Canadian small business owners feeling optimistic about the future with BIPOC-owned businesses further along on the path to recovery, Scotiabank report finds

Small Business Canada

TORONTO, Oct. 13, 2021 /CNW/ – Canadian small business owners are optimistic about their future, according to Scotiabank’s second annual Path to Impact Report which surveyed over 900 businesses from coast to coast. Despite ongoing uncertainty and rising case rates across several Canadian provinces, over half (54%) of small business owners feel they are doing the same or better than they were pre-pandemic.

Notably, Black, Indigenous, and people of colour (BIPOC) small business owners reported that 31% are seeing an improvement over their pre-pandemic performance, compared to 14% of non-BIPOC small business owners. To stay competitive during the pandemic, BIPOC small business owners offered more online products, expanded their customer base, and improved their digital capabilities to a greater degree than their peers.

“Canadian small business owners have found ways to adapt their business, investing heavily in digital and prioritizing flexibility to meet the expectations of customers,” says Jason Charlebois, Senior Vice President, Small Business, Scotiabank. “BIPOC small business owners have demonstrated their adaptability and fortitude by reaching new markets and incorporating new technologies to grow their businesses. While uncertainty remains, small business owners can benefit from seeking qualified advice, taking advantage of the various tools and supports, and looking broadly for new talent and customers as they pivot to succeed in the new normal.”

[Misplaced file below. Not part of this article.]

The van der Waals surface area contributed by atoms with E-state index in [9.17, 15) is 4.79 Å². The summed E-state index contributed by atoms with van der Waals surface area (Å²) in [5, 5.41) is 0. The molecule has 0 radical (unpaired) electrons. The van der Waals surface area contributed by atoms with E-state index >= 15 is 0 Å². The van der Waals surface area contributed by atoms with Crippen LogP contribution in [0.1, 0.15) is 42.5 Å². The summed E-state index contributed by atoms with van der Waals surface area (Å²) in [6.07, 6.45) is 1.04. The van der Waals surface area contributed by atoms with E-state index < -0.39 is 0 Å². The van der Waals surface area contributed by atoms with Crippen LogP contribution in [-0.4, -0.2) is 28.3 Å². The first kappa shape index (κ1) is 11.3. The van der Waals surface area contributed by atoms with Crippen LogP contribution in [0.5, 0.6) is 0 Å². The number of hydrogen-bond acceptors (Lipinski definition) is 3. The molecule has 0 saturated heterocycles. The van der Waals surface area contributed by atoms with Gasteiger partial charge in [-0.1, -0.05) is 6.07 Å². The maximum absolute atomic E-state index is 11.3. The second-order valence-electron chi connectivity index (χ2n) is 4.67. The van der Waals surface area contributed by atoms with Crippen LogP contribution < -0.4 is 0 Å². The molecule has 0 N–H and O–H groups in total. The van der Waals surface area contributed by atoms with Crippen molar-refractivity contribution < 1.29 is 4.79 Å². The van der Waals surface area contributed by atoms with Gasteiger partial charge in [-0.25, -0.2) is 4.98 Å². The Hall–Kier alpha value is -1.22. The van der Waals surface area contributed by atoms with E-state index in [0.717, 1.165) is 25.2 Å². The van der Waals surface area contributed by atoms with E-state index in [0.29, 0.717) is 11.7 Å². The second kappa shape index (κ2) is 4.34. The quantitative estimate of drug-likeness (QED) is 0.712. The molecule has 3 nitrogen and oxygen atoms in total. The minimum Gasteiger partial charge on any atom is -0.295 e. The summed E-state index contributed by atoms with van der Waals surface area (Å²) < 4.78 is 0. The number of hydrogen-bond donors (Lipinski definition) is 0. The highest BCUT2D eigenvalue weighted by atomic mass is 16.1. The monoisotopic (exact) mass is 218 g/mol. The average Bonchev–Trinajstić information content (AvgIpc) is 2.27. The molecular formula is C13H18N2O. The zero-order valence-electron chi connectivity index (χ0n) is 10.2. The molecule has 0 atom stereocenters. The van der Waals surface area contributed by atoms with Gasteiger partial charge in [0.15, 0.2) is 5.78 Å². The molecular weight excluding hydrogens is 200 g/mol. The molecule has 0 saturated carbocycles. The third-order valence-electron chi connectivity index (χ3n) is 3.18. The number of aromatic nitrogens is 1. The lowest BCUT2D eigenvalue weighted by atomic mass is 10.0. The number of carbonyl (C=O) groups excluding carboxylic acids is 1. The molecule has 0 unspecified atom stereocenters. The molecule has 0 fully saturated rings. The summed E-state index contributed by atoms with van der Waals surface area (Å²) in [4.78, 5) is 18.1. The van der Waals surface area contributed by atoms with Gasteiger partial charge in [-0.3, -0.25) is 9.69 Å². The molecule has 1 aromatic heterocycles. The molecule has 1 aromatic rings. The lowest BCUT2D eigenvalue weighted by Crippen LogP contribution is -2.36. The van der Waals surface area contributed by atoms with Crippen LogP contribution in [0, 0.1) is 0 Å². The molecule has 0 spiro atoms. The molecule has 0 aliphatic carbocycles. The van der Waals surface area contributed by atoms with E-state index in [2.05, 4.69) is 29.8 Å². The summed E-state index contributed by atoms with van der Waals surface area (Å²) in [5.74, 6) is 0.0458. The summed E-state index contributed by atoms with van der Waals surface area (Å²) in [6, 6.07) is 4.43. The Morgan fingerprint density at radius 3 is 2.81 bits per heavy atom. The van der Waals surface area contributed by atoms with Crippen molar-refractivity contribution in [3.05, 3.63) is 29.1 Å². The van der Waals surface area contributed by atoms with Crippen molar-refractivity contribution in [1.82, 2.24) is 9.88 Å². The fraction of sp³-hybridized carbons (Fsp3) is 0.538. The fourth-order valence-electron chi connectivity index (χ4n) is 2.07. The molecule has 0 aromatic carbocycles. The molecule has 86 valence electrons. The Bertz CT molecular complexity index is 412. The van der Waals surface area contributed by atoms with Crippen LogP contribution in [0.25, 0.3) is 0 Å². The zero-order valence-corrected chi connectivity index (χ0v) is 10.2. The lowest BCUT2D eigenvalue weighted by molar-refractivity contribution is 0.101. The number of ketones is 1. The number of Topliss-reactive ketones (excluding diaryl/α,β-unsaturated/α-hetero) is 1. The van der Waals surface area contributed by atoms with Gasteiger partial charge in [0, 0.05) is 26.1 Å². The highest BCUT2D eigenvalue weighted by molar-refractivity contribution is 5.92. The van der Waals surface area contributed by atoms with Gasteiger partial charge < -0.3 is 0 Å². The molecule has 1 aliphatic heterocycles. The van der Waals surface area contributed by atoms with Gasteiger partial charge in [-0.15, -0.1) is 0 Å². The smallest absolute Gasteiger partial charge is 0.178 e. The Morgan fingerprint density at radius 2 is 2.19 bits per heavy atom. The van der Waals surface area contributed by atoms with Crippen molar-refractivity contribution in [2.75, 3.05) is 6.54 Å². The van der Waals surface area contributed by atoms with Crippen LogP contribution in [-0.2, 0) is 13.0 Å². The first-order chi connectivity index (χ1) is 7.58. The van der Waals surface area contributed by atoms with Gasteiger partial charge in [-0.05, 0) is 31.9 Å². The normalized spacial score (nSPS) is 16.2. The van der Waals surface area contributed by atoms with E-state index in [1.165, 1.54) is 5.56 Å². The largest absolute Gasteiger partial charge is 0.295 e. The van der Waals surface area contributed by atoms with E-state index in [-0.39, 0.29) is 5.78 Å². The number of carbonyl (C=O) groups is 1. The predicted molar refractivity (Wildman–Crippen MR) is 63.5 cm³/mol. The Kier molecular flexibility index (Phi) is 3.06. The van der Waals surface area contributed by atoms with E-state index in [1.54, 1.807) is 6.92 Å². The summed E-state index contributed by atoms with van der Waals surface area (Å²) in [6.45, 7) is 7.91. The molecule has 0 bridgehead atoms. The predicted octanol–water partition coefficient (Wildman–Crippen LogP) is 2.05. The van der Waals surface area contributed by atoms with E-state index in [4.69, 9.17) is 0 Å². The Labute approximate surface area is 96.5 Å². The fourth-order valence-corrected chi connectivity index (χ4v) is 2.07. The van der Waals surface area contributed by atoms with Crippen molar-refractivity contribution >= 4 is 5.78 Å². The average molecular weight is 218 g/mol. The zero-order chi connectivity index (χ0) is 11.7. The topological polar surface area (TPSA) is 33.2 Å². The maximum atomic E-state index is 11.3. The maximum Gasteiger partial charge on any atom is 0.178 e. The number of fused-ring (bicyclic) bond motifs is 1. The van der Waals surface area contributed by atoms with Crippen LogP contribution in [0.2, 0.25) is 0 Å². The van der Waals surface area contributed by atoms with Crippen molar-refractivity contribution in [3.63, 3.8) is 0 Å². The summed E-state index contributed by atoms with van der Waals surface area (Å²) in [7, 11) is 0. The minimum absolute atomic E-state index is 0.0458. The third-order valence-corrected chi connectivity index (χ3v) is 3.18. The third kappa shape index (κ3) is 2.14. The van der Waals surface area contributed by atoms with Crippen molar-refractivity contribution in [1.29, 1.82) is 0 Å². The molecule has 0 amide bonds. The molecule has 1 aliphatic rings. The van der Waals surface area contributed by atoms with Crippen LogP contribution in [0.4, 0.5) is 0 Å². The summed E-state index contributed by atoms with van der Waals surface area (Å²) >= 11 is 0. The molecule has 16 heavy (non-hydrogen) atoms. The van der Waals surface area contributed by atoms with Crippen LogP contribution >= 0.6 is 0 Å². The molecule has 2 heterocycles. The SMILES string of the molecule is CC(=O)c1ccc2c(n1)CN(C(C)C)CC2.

The Scotiabank Path to Impact Report found:

  • 77% of small business owners feel well equipped to survive a future wave.
  • 69% of BIPOC small business owners say they feel extremely or very optimistic about their business’ future, compared to 55% of non-BIPOC small business owners.
  • 47% of BIPOC small business owners are still disproportionately faced with systemic barriers that disadvantaged their businesses, despite the strong growth they reported this year.
  • 40% of the small businesses who invested in enhancing digital capabilities enabled remote work and 37% launched an app or a website.
  • 79% of small business owners said they turned to someone for advice during the pandemic, but only 36% of business owners turned to an advisor through a financial institution. However, those who did saw their fortunes improve much more than those who did not.
  • 51% of small businesses expect that they will need more financial support in the future to continue business operations.

“Scotiabank is committed to supporting businesses of all sizes. Small businesses have been a crucial component in moving Canada’s economy forward, and it’s heartening to see their resiliency during our pandemic recovery,” said Dan Rees, Group Head of Canadian Banking, Scotiabank. “In the face of uncertainty, sound advice is necessary. Scotiabank’s Small Business advisors can help plan and prepare businesses for the new economic reality they face.  Through a team of dedicated advisors, Scotiabank provides personal and business banking solutions, personalized advice, and dedicated programs that cater to a business owner’s unique needs and future goals.”